Saturday, August 11, 2018

Elder David A. Bednar on choosing how we respond to challenging situations

Elder David A. Bednar (born June 15, 1952) was serving as the president of BYU–Idaho when he was called and sustained as a member of the Quorum of Twelve Apostles in October 2004.
"During a perilous period of war, an exchange of letters occurred between Moroni, the captain of the Nephite armies, and Pahoran, the chief judge and governor of the land. Moroni, whose army was suffering because of inadequate support from the government, wrote to Pahoran 'by the way of condemnation' (Alma 60:2) and harshly accused him of thoughtlessness, slothfulness, and neglect. Pahoran might easily have resented Moroni and his message, but he chose not to take offense. Pahoran responded compassionately and described a rebellion against the government about which Moroni was not aware. And then he responded, 'Behold, I say unto you, Moroni, that I do not joy in your great afflictions, yea, it grieves my soul. … And now, in your epistle you have censured me, but it mattereth not; I am not angry, but do rejoice in the greatness of your heart' (Alma 61:2, 9).
"One of the greatest indicators of our own spiritual maturity is revealed in how we respond to the weaknesses, the inexperience, and the potentially offensive actions of others. A thing, an event, or an expression may be offensive, but you and I can choose not to be offended—and to say with Pahoran, 'it mattereth not.'"
- David A. Bednar, "And Nothing Shall Offend Them," General Conference October 2006
Click here to read or listen to the full talk

The story of the interchange between Captain Moroni and Pahoran from Alma 60 and 61 is one of the remarkable gifts of the Book of Mormon. It is honest and sincere, not trying to minimize or cover up the mistake in judgement made by an otherwise great leader. Moroni is touted as one of the most powerful and inspired leaders:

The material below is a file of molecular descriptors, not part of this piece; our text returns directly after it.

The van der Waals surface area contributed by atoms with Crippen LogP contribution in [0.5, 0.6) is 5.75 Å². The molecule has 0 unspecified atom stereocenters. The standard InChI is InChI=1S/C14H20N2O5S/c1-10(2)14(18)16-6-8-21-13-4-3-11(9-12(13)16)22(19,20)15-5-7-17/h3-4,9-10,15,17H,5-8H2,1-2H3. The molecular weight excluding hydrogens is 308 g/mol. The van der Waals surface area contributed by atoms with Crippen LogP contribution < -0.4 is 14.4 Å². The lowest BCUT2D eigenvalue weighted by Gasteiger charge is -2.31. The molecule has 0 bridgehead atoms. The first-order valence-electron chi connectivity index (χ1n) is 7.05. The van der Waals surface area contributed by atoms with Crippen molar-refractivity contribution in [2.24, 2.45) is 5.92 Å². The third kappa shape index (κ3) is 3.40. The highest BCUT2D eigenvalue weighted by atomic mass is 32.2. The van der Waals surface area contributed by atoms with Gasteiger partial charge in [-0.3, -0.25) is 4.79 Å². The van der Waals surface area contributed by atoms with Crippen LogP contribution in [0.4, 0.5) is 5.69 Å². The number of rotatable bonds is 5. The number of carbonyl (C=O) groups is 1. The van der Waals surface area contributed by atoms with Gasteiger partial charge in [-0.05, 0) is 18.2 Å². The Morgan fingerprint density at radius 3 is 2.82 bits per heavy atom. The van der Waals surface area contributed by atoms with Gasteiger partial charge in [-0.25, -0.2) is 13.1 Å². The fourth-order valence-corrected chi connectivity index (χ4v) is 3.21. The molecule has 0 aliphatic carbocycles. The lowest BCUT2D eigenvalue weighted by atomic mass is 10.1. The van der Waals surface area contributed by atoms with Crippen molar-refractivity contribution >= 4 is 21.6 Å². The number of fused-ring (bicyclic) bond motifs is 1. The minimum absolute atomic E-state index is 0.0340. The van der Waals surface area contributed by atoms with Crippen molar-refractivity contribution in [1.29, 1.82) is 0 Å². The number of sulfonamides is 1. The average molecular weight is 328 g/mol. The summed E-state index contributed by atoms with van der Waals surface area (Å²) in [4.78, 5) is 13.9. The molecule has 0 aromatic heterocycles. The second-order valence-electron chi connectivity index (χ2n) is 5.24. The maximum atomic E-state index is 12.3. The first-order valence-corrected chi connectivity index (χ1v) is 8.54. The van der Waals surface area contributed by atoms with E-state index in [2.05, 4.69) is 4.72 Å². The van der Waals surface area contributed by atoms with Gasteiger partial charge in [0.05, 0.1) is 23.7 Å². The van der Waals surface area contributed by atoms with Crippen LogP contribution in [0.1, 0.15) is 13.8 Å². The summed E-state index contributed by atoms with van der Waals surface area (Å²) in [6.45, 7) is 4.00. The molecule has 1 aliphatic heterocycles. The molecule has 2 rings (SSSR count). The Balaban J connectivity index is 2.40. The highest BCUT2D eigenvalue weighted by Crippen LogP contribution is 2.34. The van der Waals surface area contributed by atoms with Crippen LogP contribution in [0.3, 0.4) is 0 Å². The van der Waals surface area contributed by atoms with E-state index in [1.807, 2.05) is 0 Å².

Yea, verily, verily I say unto you, if all men had been, and were, and ever would be, like unto Moroni, behold, the very powers of hell would have been shaken forever; yea, the devil would never have power over the hearts of the children of men. (Alma 48:17)
But in this case, Moroni made a simple but potentially very hurtful mistake as he misjudged the motivations of a co-worker and accused him falsely. The great soul shows up instead in Pahoran; he could have been offended and hurt by the improper criticism, in a time of great need; but instead, he chose to be loving and forgiving:

Pahoran teaches us to love, to forgive, to accept that others also may be dealing with burdens and challenges that lead them to act in ways they normally might not. In this case in particular, Pahoran is apparently quite familiar with Moroni's pattern of faithful and diligent service to the Lord's cause, which likely made it easier for him to accept that there must be a temporary misunderstanding causing the criticism. But perhaps the greatest key lies in Pahoran's own confidence that he is doing what he should, with God's approval and according to his own covenants. That is true "spiritual maturity." If any man criticizes you when God has given approval, truly "it mattereth not."

(Compilation and commentary by David Kenison, Orem, Utah, 2018)

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